# Partial Derivatives

A Partial Derivative is a derivative where we hold some variables constant. Like in this example:

### Example: a function for a surface that depends on two variables **x** and **y**

When we find the slope in the **x** direction (while keeping **y** fixed) we have found a partial derivative.

Or we can find the slope in the **y** direction (while keeping **x** fixed).

Let's first think about a function of **one variable** (x):

f(x) = x^{2}

We can find its derivative using the Power Rule:

f’(x) = 2x

But what about a function of **two variables** (x and y):

f(x, y) = x^{2} + y^{3}

We can find its **partial** derivative **with respect to x** when we treat **y as a constant** (imagine y is a number like 7 or something):

f’_{x} = 2x + 0 = 2x

*Explanation:*

*the derivative of x*^{2}(with respect to x) is 2x*we***treat y as a constant**, so y^{3}is also a constant (imagine y=7, then 7^{3}=343 is also a constant), and the derivative of a constant is 0

To find the partial derivative **with respect to y**, we treat **x as a constant**:

f’_{y} = 0 + 3y^{2} = 3y^{2}

*Explanation:*

*we now***treat x as a constant**, so x^{2}is also a constant, and the derivative of a constant is 0*the derivative of y*^{3}(with respect to y) is 3y^{2}

That is all there is to it. Just remember to treat **all other variables as if they are constants**.

### Holding A Variable Constant

So what does "holding a variable constant" look like?

### Example: the volume of a cylinder is V = π r^{2} h

We can write that in "multi variable" form as

f(r, h) = π r^{2} h

For the partial derivative with respect to r we hold **h constant**, and r changes:

f’_{r} = π (2r) h = 2πrh

*(The derivative of r ^{2} with respect to r is 2r, and π and h are constants)*

It says "as only the radius changes (by the tiniest amount), the volume changes by 2πrh"

It is like we add a skin with a circle's circumference (2πr) and a height of h.

For the partial derivative with respect to h we hold **r constant**:

f’_{h} = π r^{2 }(1)= πr^{2}

*(π and r ^{2} are constants, and the derivative of h with respect to h is 1)*

It says "as only the height changes (by the tiniest amount), the volume changes by πr^{2}"

It is like we add the thinnest disk on top with a circle's area of πr^{2}.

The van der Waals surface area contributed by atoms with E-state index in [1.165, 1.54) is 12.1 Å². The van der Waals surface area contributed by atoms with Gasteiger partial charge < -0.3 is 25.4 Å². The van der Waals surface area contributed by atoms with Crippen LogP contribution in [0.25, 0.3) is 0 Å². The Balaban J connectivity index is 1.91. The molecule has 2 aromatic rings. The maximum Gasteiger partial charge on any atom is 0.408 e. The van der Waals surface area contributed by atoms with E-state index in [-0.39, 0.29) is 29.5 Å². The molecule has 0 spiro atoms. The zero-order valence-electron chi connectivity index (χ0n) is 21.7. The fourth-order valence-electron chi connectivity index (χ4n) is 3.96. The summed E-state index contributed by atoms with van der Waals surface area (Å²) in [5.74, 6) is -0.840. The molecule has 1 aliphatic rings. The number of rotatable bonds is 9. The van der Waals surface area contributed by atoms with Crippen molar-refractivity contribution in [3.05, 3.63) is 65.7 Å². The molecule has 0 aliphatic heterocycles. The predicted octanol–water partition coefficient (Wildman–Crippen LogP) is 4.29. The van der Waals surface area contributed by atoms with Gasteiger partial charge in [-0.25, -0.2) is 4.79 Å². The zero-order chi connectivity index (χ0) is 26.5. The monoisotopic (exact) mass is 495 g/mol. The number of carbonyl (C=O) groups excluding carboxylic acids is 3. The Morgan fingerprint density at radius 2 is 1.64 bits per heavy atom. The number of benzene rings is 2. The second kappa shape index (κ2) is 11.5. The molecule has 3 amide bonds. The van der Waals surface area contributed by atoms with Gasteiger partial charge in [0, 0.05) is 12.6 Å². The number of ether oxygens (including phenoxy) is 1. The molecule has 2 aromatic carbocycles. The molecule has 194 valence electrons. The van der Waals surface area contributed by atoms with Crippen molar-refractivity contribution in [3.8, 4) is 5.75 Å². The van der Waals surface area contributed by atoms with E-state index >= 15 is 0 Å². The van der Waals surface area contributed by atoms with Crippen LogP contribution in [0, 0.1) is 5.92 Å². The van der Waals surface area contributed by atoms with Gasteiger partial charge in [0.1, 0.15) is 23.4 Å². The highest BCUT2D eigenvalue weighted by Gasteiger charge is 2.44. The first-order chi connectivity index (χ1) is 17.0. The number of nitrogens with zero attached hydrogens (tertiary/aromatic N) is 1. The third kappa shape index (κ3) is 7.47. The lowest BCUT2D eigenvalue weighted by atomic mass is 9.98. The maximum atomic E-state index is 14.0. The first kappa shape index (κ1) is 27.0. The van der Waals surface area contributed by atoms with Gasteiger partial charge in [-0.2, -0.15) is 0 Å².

Let's see another example.

### Example: The surface area of a square prism.

The surface includes the top and bottom with areas of **x ^{2}** each, and 4 sides of area

**xy**each:

f(x, y) = 2x^{2} + 4xy

f’_{x} = 4x + 4y

f’_{y} = 0 + 4x = 4x

### Three or More Variables

We can have 3 or more variables. Just find the partial derivative of each variable in turn while treating** all other variables as constants**.

### Example: The volume of a cube with a square prism cut out from it.

f(x, y, z) = z^{3} − x^{2}y

f’_{x} = 0 − 2xy = −2xy

f’_{y} = 0 − x^{2} = −x^{2}

f’_{z} = 3z^{2} − 0 = 3z^{2}

When there are many x's and y's it can get confusing, so a mental trick is to change the "constant" variables into letters like "c" or "k" that *look* like constants.

### Example: f(x, y) = y^{3}sin(x) + x^{2}tan(y)

It has x's and y's all over the place! So let us try the letter change trick.

With respect to x we can change "y" to "k":

f(x, y) = k^{3}sin(x) + x^{2}tan(k)

f’_{x} = k^{3}cos(x) + 2x tan(k)

But remember to turn it back again!

f’_{x} = y^{3}cos(x) + 2x tan(y)

Likewise with respect to y we turn the "x" into a "k":

f(x, y) = y^{3}sin(k) + k^{2}tan(y)

f’_{y} = 3y^{2}sin(k) + k^{2}sec^{2}(y)

f’_{y} = 3y^{2}sin(x) + x^{2}sec^{2}(y)

But only do this if you have trouble remembering, as it is a little extra work.

**Notation**: we have used **f’ _{x}** to mean "the partial derivative with respect to x", but another very common notation is to use a funny backwards d (∂) like this:

\frac{∂f}{∂x} = 2x

Which is the same as:

f’_{x} = 2x

∂ is called "del" or "dee" or "curly dee"

So \frac{∂f}{∂x} can be said "del f del x"

### Example: find the partial derivatives of **f(x, y, z) = x**^{4} − 3xyz using "curly dee" notation

^{4}− 3xyz

f(x, y, z) = x^{4} − 3xyz

\frac{∂f}{∂x} = 4x^{3} − 3yz

\frac{∂f}{∂y} = −3xz

\frac{∂f}{∂z} = −3xy

You might prefer that notation, it certainly looks cool.